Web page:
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Why, How?


Why, How?
Photo Information
Copyright: Gary Fudge (garyfudge) Gold Star Critiquer/Gold Note Writer [C: 181 W: 5 N: 320] (1098)
Genre: Animals
Medium: Color
Date Taken: 2007-03-01
Categories: Birds
Camera: Nikon D80, Nikkor 80-400mm
Photo Version: Original Version
Date Submitted: 2007-03-01 15:33
Viewed: 3235
Points: 2
[Note Guidelines] Photographer's Note
We feed a large number of garden birds, and we were astonished to see this one today. We believe she is a female chaffinch who's colouring is mutated somehow. Sorry this is not the best shot - just a grab shot from an upstairs window by wife Corinne who's not familiar with the D80, though there are about 10 from slightly different angles, so this is an information request rather than a photo critique shot! The bird is with a large group of mainly male chaffinches, and is clearly well integrated with the group. Where the females here have almost lime green markings just above their tails, (s)he is yellow, and the main part of the body is a creamy white. We have never seen any others anywhere in the UK like this. Does anyone have any information???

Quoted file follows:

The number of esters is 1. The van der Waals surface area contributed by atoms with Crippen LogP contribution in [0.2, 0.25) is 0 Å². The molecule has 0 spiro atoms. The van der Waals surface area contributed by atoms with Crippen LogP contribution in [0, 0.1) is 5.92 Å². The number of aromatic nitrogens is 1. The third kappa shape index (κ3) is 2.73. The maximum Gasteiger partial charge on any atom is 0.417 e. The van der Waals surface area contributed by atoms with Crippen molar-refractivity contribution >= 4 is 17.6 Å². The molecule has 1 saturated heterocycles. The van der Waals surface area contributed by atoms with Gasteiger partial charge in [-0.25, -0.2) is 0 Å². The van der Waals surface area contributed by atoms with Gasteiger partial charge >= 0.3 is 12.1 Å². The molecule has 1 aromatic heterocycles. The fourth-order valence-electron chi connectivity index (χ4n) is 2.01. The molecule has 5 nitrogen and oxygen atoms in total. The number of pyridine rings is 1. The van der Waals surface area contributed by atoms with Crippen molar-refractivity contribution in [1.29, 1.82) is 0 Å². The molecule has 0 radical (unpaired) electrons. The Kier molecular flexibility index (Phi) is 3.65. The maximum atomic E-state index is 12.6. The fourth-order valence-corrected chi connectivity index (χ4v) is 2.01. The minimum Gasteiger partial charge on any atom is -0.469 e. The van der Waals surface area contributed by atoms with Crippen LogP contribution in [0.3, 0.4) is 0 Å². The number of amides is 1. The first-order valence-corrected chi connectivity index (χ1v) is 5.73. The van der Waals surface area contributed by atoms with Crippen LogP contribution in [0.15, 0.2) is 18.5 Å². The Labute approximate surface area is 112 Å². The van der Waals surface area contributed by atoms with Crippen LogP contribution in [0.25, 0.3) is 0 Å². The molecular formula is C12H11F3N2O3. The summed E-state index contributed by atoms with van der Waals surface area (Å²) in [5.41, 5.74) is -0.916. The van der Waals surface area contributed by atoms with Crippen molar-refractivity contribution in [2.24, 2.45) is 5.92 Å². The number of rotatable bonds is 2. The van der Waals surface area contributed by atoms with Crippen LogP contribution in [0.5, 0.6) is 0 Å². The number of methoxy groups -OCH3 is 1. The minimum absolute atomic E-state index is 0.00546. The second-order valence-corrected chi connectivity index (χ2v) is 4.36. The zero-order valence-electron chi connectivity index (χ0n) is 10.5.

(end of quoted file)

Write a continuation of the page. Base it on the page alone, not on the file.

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Why, How?garyfudge 1 03-02 19:50
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Critiques [Translate]

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  • Argus Gold Star Critiquer/Gold Star Workshop Editor/Gold Note Writer [C: 5038 W: 260 N: 15594] (50626)
  • [2007-03-01 15:49]

Hello Gary,
Though this shot is rather soft it is well composed and does show the phenomenon you mention in your note.
This female chaffinch is partially albinistic. A full albino, i.e., a bird with complete albinism is rare in adult birds because the striking white plumage is disadvantageous in the bird's normal habitat environment.
But partial albinism like that shown by this female chaffinch is probably much less of a disadvantatge and the bird is likely to reproduce and survive. Blackbirds are especially known to show partial albinism to various degrees.
TFS,
Regards, Ivan

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